If you’ve been following along, this picture is not new to you, we had to completely remove the wall between the kitchen and bathroom.
Doesn’t sound like much of a change, right? Wrong. Because of those couple of inches, we lost the adequate space for the range to be on the right side of the bathroom door, (in the area of that orange bin you see in the pic above). Just to clarify, the first picture of the missing wall is from the kitchen looking towards the new tub area; the second picture, above, is from the kitchen looking towards the new vanity, the bathroom window is now just out of the shot on your left. Both are looking into the bathroom from the kitchen, but two different angles.
This is what the ‘old’ new plan was:
At the top of this sketch plan, you can see where the bathroom door was, with the stove on the right side and the fridge tucked in the corner on the left wall. I really liked that plan, but I have to remind myself about my first post on the Little Brick Cottage. I referred to how compromise would be the secret to success on this project.
So now, with the new space we have, here is the revised and finalized plan:
Now at the top of sketch plan, you can see that there is only 44” of space between the bathroom door and right corner of the wall. That’s not enough space for the range. So given no other feasible choice, the fridge will have to go in the right corner with a small cabinet to its left, still, but just barely, enough counter for setting fridge items on when putting in and out of fridge.
So then that leaves the left of the wall space for the range, with enough room on each side of the range for adequate counter space. (It’s not allowed by code and it’s not a good idea to have the range up against a side wall, so space for the cabinet between wall and range is essential.)
When planning a kitchen floor plan, the first consideration must be function. In this room, it doesn’t matter how pretty the space is, if it doesn’t function well, the pretty just can’t make up for the lack of function. The ‘work triangle’ is commonly talked about in kitchen planning. The 3 points of the triangle are the 3 main areas needed during food preparation: Fridge, Stove and Sink. Many studies have shown that for a single cook, (ha ha, I don’t mean unmarried, I mean only one cook at a time, the rules obviously change with more cooks in the kitchen at the same time) the most efficient amount of space in between those 3 areas is 21 feet. Ideally you would have 7’ between each area. So 7 feet multiplied by 3 areas is a total of 21 feet. That will give you enough room to move and counter space to use, but not so much that you have to traipse across the whole kitchen to get to one of the 3 key areas.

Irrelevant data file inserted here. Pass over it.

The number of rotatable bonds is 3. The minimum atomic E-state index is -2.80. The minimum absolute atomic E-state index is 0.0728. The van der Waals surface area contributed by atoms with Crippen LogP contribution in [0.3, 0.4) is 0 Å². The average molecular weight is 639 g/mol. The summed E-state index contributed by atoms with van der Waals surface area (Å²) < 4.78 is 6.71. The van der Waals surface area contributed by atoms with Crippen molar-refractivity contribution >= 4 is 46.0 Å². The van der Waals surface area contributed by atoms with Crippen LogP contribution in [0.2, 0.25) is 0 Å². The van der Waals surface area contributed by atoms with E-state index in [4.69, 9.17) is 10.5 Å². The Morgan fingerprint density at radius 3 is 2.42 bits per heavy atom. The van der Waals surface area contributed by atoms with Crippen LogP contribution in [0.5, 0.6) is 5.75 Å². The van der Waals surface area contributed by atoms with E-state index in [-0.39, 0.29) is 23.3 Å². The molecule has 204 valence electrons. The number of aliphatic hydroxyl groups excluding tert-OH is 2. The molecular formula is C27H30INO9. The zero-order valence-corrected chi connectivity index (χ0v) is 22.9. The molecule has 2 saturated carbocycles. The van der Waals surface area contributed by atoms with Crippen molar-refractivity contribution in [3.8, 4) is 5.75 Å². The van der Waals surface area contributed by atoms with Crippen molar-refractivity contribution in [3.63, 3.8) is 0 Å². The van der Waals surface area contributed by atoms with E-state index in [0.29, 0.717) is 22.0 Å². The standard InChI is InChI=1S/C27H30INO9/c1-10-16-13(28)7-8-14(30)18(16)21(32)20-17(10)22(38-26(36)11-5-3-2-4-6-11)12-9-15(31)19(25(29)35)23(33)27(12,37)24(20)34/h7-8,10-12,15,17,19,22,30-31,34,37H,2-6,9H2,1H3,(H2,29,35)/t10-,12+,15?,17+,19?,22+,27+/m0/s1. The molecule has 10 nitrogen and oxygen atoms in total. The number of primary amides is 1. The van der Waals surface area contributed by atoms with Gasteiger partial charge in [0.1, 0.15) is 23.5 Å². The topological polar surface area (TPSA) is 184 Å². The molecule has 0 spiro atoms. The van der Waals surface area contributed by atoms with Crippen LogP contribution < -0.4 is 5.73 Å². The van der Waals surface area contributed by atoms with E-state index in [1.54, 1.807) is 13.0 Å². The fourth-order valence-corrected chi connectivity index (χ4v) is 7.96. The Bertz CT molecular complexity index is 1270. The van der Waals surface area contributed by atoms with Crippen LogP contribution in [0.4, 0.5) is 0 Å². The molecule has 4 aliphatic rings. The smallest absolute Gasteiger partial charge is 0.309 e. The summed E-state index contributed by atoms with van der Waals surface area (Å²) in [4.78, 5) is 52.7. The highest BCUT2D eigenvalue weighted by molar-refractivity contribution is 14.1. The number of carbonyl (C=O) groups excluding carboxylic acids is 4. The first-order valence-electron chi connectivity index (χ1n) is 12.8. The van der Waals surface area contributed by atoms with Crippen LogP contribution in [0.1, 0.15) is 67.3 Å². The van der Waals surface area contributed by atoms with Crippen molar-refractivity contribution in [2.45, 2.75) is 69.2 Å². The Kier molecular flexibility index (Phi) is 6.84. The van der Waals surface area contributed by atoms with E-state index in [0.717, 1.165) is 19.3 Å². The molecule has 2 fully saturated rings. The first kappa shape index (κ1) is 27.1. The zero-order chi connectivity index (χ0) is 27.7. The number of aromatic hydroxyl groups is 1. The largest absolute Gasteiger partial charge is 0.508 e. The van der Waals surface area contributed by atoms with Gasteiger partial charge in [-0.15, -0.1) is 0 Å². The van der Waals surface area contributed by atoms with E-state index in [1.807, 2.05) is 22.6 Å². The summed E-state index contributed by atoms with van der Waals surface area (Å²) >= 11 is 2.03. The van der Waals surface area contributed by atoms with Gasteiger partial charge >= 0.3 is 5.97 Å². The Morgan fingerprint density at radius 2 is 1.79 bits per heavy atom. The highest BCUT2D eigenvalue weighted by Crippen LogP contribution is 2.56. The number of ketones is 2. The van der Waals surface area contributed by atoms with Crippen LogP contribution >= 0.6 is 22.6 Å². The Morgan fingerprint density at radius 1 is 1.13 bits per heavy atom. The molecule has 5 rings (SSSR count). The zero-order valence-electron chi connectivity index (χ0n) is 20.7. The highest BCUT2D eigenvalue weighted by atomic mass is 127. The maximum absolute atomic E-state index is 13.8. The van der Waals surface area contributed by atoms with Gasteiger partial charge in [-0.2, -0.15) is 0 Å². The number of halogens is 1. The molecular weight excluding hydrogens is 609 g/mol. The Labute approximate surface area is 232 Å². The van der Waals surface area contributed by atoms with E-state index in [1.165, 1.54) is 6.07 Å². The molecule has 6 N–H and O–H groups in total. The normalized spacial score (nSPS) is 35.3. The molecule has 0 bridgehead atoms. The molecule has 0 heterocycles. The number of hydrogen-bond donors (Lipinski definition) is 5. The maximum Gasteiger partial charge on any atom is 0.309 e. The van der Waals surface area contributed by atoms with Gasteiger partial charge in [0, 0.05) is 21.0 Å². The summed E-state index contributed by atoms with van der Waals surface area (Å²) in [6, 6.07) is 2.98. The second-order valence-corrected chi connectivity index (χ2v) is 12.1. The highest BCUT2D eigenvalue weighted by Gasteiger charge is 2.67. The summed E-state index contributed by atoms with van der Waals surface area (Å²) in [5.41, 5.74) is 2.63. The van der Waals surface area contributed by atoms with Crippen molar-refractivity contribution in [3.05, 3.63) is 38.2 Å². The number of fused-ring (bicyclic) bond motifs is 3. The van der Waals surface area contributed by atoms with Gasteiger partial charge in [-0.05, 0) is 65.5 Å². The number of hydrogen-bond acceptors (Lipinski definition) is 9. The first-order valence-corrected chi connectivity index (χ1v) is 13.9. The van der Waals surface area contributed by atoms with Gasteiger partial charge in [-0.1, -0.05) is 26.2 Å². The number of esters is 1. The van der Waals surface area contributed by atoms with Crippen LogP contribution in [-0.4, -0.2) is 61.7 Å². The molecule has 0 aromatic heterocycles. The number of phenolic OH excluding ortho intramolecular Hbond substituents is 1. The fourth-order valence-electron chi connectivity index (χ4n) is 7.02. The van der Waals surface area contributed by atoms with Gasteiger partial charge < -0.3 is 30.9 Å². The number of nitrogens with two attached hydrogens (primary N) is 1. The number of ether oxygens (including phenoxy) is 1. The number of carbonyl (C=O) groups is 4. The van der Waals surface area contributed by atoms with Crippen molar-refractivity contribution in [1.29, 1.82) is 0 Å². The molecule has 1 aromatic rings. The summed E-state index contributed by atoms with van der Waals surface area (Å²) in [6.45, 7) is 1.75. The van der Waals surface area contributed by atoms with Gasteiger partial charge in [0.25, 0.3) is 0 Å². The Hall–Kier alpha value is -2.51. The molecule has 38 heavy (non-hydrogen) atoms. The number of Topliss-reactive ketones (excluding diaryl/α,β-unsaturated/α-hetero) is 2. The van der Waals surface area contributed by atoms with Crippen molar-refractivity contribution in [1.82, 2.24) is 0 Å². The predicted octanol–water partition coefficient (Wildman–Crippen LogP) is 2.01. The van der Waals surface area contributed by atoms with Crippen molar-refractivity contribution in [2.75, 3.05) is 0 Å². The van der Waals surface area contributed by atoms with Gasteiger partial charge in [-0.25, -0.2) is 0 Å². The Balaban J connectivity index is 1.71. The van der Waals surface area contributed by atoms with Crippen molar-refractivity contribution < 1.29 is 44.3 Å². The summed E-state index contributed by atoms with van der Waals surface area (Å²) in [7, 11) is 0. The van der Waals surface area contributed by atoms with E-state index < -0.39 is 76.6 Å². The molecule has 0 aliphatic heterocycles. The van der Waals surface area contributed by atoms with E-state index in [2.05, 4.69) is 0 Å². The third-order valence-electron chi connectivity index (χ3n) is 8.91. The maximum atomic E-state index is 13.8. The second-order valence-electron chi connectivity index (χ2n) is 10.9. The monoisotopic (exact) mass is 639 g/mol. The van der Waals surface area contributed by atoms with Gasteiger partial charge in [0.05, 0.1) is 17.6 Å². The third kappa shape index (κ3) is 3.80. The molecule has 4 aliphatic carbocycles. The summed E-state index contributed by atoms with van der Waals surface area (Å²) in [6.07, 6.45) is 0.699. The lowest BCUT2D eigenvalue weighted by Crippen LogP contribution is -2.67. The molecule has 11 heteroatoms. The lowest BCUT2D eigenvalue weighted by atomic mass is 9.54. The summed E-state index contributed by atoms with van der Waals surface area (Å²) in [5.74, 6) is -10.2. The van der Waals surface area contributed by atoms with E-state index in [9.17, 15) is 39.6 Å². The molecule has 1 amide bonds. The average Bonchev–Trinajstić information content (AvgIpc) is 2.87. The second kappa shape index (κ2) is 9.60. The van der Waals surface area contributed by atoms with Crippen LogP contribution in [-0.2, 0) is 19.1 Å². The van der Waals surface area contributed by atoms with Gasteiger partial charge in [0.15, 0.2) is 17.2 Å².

Miraculously, given all the obstacles in this kitchen, we have exactly 21 feet from the front of fridge to the front of the stove to the front of the sink. That’s one of the ways I know this kitchen will be an efficient layout for working in. And because we have the peninsula off a little further, for sure two cooks could still work in this kitchen together and have their own space.
With my finalized floor plan in hand, I set up an appointment with Debi at the Maplewood, MN Home Depot Kitchen and Bath department. I worked with her on a previous project and her expertise is invaluable on a project with the detail of a cabinetry plan.
She whipped together on her computer the measurements of the kitchen. I had selected some stocked cabinets that were on sale. They’re pretty basic, traditional looking, in a white painted finish. They’ll be great for this simple kitchen. To invest in anything expensive would not be money well spent. The cabinets I selected, Debi agreed, are good quality, but they keep the price low due to the lack of choices. So with the sizes they made available, Debi did this plan for me:
It’s still laying the same way as my plan with the range and fridge on the top of the sketch. This plan shows exactly the sizes, model number and placement of every single cabinet for the kitchen. Then, if you’re having a challenging time ‘visualizing’ what your new space will look like, they’ll print off an elevation of each wall. Here’s what Debi printed for me:
The sizing of the window and cabinets are correct, but the little details of the windows etc. obviously aren’t in it. But still, this elevation view can really be a benefit to ‘see’ what the newly planned space will look like.
I put my notes on it during my meeting, to help remember points for when the installation day comes.
The cabinets are ordered, as well as the laminate counter tops. Yes, we went with laminate, remember, compromise and invest wisely, but it’s a really pretty dark olive/brown/blackish color and looks like soapstone.
Hopefully within a few weeks, the kitchen will look very different than it does today! Now back to the dining room stripping wallpaper project…
I appreciate you stopping by.